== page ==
Field grafting aka How to dodge the heat from Hollywood

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The south-facing slopes of Reustle-Prayer Rock Vineyards’ Romancing Rock Vineyard is planted with a multitude of varietals including riesling, pinot gris, semillon, grüner veltliner, pinot noir, sauvignon blanc, grenache, grüner veltliner, syrah noir, tempranillo, merlot, roussanne, viognier and syrah. Photo courtesy of Reustle-Prayer Rock Vineyards. For anyone who’s ever seen Sideways and wondered how wineries might have dealt with the fall out of merlot, allow me to introduce you to field grafting.

Stephen Reustle, owner, winemaker and viticulturist of Reustle-Prayer Rock Vineyards located in Roseburg, Oregon, took some time to explain this fascinating vineyard practice.

There are a few different reasons for field grafting and one nods to a certain 2004 movie. A winemaker might plant root stock with no decision regarding varietals and clones and field graft the appropriate scion wood (vine typically containing two buds) to the root stock the following year or correct a vineyard error like cabernet sauvignon planted in a cool vineyard location that’s not reaching adequate heat units by grafting over to pinot noir or pinot gris, as Reustle explained it, or as prices fluctuate a vineyard may have a great deal of one grape planted “and after a certain movie came out merlot takes a hit and vineyard owners cut off merlot and regraft to pinot noir, for example.”

Another reason for grafting over is in the case of not knowing when bud break is. If a varietal sensitive to frost is planted in a “little hollow” of a vineyard, the winemaker might regraft with one that breaks bud two-three weeks later like syrah. syrah bud. Photo courtesy of Reustle-Prayer Rock Vineyard.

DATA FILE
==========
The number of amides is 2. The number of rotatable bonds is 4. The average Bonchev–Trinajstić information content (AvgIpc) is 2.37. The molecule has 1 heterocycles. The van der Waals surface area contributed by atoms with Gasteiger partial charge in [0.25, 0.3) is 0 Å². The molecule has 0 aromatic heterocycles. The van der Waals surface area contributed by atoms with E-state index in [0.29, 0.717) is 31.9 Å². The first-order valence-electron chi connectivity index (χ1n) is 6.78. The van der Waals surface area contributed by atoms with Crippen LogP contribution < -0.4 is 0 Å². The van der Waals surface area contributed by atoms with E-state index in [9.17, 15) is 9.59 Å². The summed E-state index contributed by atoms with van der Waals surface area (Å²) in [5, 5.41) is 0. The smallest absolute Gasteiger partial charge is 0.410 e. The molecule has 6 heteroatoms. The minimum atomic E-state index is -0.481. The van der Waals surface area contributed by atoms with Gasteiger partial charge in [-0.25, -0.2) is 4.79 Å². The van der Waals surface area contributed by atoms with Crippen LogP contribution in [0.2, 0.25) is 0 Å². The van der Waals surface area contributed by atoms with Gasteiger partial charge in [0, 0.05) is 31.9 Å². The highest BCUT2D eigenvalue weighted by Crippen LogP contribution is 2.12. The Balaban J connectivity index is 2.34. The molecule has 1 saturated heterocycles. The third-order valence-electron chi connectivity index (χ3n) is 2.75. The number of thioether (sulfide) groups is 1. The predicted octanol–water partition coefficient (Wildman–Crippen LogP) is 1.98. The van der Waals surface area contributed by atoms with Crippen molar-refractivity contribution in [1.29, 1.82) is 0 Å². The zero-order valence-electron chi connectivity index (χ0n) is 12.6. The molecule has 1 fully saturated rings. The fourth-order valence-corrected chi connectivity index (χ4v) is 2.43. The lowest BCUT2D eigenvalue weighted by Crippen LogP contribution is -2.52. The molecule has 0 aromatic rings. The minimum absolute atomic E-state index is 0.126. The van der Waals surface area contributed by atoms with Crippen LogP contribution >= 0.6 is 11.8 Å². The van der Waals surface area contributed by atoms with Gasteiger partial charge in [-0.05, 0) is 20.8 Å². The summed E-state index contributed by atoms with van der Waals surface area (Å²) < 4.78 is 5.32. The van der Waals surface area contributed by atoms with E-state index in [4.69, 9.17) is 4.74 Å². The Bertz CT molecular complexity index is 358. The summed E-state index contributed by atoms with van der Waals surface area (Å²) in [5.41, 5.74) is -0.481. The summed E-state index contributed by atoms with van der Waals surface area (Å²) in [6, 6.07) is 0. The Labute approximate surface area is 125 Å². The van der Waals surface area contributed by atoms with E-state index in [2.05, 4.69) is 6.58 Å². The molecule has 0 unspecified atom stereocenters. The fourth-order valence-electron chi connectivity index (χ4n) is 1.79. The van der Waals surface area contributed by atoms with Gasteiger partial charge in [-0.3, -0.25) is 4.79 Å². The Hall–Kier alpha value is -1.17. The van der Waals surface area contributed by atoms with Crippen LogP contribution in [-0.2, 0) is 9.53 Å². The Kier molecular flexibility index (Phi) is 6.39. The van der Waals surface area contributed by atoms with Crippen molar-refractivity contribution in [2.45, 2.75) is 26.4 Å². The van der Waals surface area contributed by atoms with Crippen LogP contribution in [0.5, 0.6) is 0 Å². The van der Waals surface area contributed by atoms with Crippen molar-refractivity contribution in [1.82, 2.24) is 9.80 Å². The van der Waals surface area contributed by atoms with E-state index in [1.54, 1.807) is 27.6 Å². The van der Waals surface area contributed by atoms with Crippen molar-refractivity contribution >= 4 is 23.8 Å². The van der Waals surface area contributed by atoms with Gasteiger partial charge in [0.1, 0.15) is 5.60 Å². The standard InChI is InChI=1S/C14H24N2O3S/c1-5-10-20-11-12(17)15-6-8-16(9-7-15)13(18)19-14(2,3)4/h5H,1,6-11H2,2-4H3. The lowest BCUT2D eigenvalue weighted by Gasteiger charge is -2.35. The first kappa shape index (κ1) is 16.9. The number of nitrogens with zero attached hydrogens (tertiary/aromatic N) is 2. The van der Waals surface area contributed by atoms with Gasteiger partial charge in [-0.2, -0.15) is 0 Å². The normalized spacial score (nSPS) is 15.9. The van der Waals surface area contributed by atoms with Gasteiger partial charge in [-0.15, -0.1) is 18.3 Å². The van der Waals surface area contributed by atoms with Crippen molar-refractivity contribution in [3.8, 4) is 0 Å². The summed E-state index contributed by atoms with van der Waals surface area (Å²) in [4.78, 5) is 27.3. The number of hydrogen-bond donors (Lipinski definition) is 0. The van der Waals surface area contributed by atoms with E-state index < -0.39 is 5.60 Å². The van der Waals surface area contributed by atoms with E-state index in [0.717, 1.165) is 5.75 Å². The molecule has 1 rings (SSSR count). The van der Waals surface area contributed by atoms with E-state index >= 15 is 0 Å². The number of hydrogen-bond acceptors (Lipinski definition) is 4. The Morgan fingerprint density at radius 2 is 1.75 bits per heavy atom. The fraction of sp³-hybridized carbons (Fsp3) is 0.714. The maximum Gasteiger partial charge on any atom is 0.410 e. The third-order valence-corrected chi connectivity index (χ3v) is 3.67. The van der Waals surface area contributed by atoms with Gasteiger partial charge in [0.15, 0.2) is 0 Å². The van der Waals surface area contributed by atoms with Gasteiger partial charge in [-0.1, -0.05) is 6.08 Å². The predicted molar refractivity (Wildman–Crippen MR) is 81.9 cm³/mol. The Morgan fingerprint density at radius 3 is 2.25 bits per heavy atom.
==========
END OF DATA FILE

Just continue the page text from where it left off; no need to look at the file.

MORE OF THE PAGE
Grafting over is typically performed between late March through April and down time is not impacted by varietal. A successful graft over is generally defined by a 90 percent ‘take’ rate with no fruit expected that year.

Reustle said “Next year should (yield) 30 percent of a typical harvest. The following year, look toward full harvest.”

He went on to describe the most common type of field grafting—cleft grafting, using mature vines. The vine is cut off, a cold chisel is used to hammer the vine down and spread it apart, then the scion wood—about eight inches long with the two buds and shaved to resemble a wedge—is inserted into the chiseled root stock.

According to Reustle the root stock “has its own power to want to close back up.” Once it snaps itself around the scion wood, grafting compound—akin to asphalt—is applied to the stock and vine and “you’re off to the races.” Bud grafting can be used for younger vines but that is a rarer method.

Field grafting sounds tedious but is customarily performed by skilled laborers who make the process seem effortless.

Reustle-Prayer Rock Vineyards, located in the Umpqua Valley, was the first to commercially produce grüner veltliner in the United States. Photo courtesy of Reustle-Prayer Rock Vineyards.

While an entire vineyard of field grafting would be an extreme rarity—a vineyard owner would have to make a “colossal mistake” as Reustle put it—it’s not unheard of for one vineyard to graft over one acre and another vineyard to graft over one half an acre and so forth.

“If you do a 30-year average of weather stations you generally don’t make those kinds of mistakes,” Reustle said. “Now if you had a lot of merlot and the bottom falls out (I.e. Hollywood decides to produce Sideways 2 and paint syrah in a bad light), you could see what your loss is for a year, what it costs to graft over and then it becomes a numbers game.”

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